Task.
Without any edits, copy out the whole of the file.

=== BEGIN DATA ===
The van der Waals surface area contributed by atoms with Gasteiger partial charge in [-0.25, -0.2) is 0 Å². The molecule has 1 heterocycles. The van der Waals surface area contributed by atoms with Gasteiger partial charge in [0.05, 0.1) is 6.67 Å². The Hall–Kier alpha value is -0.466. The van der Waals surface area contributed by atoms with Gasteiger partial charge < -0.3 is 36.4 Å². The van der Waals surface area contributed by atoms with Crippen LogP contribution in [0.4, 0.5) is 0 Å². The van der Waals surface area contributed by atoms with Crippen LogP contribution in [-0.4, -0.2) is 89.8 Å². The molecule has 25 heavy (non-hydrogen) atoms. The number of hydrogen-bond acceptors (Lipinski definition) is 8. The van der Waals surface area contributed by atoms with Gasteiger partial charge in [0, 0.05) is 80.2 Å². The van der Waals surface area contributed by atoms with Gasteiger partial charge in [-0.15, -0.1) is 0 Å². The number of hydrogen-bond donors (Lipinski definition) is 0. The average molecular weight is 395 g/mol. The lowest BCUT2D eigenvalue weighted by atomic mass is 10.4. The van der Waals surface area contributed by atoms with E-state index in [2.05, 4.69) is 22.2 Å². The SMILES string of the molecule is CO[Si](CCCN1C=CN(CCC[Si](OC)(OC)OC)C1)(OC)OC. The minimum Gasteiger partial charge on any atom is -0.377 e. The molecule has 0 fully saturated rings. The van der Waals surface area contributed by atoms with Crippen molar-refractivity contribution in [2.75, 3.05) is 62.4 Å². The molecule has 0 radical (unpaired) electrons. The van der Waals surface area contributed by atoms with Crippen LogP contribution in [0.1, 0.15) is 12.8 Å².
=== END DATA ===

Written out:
The van der Waals surface area contributed by atoms with Gasteiger partial charge in [-0.25, -0.2) is 0 Å². The molecule has 1 heterocycles. The van der Waals surface area contributed by atoms with Gasteiger partial charge in [0.05, 0.1) is 6.67 Å². The Hall–Kier alpha value is -0.466. The van der Waals surface area contributed by atoms with Gasteiger partial charge < -0.3 is 36.4 Å². The van der Waals surface area contributed by atoms with Crippen LogP contribution in [0.4, 0.5) is 0 Å². The van der Waals surface area contributed by atoms with Crippen LogP contribution in [-0.4, -0.2) is 89.8 Å². The molecule has 25 heavy (non-hydrogen) atoms. The number of hydrogen-bond acceptors (Lipinski definition) is 8. The van der Waals surface area contributed by atoms with Gasteiger partial charge in [0, 0.05) is 80.2 Å². The van der Waals surface area contributed by atoms with Gasteiger partial charge in [-0.15, -0.1) is 0 Å². The number of hydrogen-bond donors (Lipinski definition) is 0. The average molecular weight is 395 g/mol. The lowest BCUT2D eigenvalue weighted by atomic mass is 10.4. The van der Waals surface area contributed by atoms with E-state index in [2.05, 4.69) is 22.2 Å². The SMILES string of the molecule is CO[Si](CCCN1C=CN(CCC[Si](OC)(OC)OC)C1)(OC)OC. The minimum Gasteiger partial charge on any atom is -0.377 e. The molecule has 0 fully saturated rings. The van der Waals surface area contributed by atoms with Crippen molar-refractivity contribution in [2.75, 3.05) is 62.4 Å². The molecule has 0 radical (unpaired) electrons. The van der Waals surface area contributed by atoms with Crippen LogP contribution in [0.1, 0.15) is 12.8 Å².